"Ah just need tah check somethin' with mah future self, if Ah can. Maybe get some advice," she told the Prof.
He waited, pondering on whether or not this was a good idea. In a few minutes, he nodded his head. "Very well, Rogue. But we'll all be in the observation booth to watch over this experiment. We don't want a repeat of what happened to Kurt at the dance."
"One little mistake, and I'm branded for life," Forge grumbled.
"One little mistake?" Logan asked sarcastically.
Forge mumbled incoherently.
Logan turned to Rogue. "Be careful, Stripes. I'd hate to lose one of the few people I can stand."
She smiled at him. "Get lost."
In a few minutes, it was just Rogue, nervously playing with the Velcro strip on her left glove, and Forge in the Danger Room making last minute adjustments to the time machine.
"How far forward are you looking to see?" Forge asked.
"See?" Rogue asked. "Ain't Ah gonna go there?"
"Nope, sorry," he apologized. "At least, I haven't tried to go that far with this yet. I can only give you a window to the future. One of the mice I had saw himself in two weeks being respectfully buried in my parents' back yard."
"Was it accurate?" Rogue asked worriedly.
"To the day," Forge said casually, fiddling with a wire that then proceeded to spark and hiss angrily.
"Ummm..." Rogue frowned, starting to rethink this little experiment.
"How about twenty years?" Forge asked getting the arrant wire in control.
"C'n ya go that far?"
"I managed to get up to twelve years with my niece's puppy," he said. "Looked like the dog was still alive in twelve- or, will be alive, really, I guess, in twelve years. I bet, with a human, I could see twenty years into the future. It's the life-span that's the problem. I need the subject I'm trying to see to be," he beckoned her over to him and positioned her in an arch with wires coming out of the top, "in here so that there's a link to the future that I'm trying to see."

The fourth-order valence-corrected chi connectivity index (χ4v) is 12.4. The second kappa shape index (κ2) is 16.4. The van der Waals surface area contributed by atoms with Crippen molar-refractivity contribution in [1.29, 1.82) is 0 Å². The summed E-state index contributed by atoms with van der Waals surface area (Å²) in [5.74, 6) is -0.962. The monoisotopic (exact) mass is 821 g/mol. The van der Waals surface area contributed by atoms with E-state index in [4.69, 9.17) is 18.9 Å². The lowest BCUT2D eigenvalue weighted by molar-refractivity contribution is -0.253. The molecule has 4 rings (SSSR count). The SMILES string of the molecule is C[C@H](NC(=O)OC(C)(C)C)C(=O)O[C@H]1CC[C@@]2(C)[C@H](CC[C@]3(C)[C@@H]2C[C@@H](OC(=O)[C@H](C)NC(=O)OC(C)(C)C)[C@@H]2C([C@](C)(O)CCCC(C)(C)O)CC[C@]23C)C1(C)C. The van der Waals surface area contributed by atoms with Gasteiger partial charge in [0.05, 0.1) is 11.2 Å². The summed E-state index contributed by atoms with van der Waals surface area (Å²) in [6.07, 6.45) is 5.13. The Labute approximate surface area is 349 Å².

Rogue considered the time that they were talking about. In twenty years she would be thirty-eight. She wouldn't even hit a mid-life crisis yet.
"C'n we go fo' twenty-five years, instead?"
"You're the test dummy," Forge said.
"Nice choice of words."
"Whatever," she shrugged. "Just, let's do this. Do Ah have tah do somethin' in particular?"
"Nah, just stand there," Forge instructed.
"Wait! What if Ah'm not in Bayville in twenty-five years?"
"Don't worry. With you in there, the machine is locked onto your genetics, so I can find you no matter where ever you roam to in your life," he explained.
The mad boy-scientist flipped a few switches, turned some knobs, and, when nothing happened, he realized that he forgot to plug the time machine into the outlet. "Woops." This did nothing to make Rogue less nervous. Finally, the machinery started to hum and a ghostly pale vortex started forming in the second arch. According to Forge, that was where the window to the future would be, where Rogue would see the image of her future self showing through.